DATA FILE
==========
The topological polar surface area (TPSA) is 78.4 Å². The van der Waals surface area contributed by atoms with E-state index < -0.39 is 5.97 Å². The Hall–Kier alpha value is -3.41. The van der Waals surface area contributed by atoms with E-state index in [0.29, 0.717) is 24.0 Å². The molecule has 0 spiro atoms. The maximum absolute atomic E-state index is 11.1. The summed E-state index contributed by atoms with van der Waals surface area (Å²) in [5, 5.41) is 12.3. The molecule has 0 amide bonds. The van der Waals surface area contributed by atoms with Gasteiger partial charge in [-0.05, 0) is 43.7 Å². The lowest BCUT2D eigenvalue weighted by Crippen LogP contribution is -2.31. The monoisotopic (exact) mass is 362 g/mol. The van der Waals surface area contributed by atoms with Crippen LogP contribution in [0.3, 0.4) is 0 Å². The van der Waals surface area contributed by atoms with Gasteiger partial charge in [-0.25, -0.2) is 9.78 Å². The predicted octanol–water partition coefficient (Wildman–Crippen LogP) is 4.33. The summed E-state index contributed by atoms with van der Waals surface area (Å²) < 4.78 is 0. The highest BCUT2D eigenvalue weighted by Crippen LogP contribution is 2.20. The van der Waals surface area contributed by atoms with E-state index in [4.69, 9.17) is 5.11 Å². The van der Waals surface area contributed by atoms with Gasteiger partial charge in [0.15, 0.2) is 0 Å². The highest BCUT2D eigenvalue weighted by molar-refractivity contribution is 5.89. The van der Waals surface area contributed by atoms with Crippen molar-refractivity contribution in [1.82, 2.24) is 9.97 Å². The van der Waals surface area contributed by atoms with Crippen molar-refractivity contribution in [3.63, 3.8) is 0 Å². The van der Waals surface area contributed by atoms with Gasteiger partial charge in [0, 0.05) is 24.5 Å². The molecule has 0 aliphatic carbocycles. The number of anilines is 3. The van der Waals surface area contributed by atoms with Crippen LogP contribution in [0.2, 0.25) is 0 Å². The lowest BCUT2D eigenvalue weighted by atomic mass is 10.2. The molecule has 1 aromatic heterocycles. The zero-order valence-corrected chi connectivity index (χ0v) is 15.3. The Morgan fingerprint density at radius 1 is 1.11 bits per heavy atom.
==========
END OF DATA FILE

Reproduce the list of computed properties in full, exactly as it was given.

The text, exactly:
The topological polar surface area (TPSA) is 78.4 Å². The van der Waals surface area contributed by atoms with E-state index < -0.39 is 5.97 Å². The Hall–Kier alpha value is -3.41. The van der Waals surface area contributed by atoms with E-state index in [0.29, 0.717) is 24.0 Å². The molecule has 0 spiro atoms. The maximum absolute atomic E-state index is 11.1. The summed E-state index contributed by atoms with van der Waals surface area (Å²) in [5, 5.41) is 12.3. The molecule has 0 amide bonds. The van der Waals surface area contributed by atoms with Gasteiger partial charge in [-0.05, 0) is 43.7 Å². The lowest BCUT2D eigenvalue weighted by Crippen LogP contribution is -2.31. The monoisotopic (exact) mass is 362 g/mol. The van der Waals surface area contributed by atoms with Crippen LogP contribution in [0.3, 0.4) is 0 Å². The van der Waals surface area contributed by atoms with Gasteiger partial charge in [-0.25, -0.2) is 9.78 Å². The predicted octanol–water partition coefficient (Wildman–Crippen LogP) is 4.33. The summed E-state index contributed by atoms with van der Waals surface area (Å²) < 4.78 is 0. The highest BCUT2D eigenvalue weighted by Crippen LogP contribution is 2.20. The van der Waals surface area contributed by atoms with E-state index in [4.69, 9.17) is 5.11 Å². The van der Waals surface area contributed by atoms with Gasteiger partial charge in [0.15, 0.2) is 0 Å². The highest BCUT2D eigenvalue weighted by molar-refractivity contribution is 5.89. The van der Waals surface area contributed by atoms with Crippen molar-refractivity contribution in [1.82, 2.24) is 9.97 Å². The van der Waals surface area contributed by atoms with Crippen molar-refractivity contribution in [3.63, 3.8) is 0 Å². The van der Waals surface area contributed by atoms with Gasteiger partial charge in [0, 0.05) is 24.5 Å². The molecule has 0 aliphatic carbocycles. The number of anilines is 3. The van der Waals surface area contributed by atoms with Crippen LogP contribution in [0.2, 0.25) is 0 Å². The lowest BCUT2D eigenvalue weighted by atomic mass is 10.2. The molecule has 1 aromatic heterocycles. The zero-order valence-corrected chi connectivity index (χ0v) is 15.3. The Morgan fingerprint density at radius 1 is 1.11 bits per heavy atom.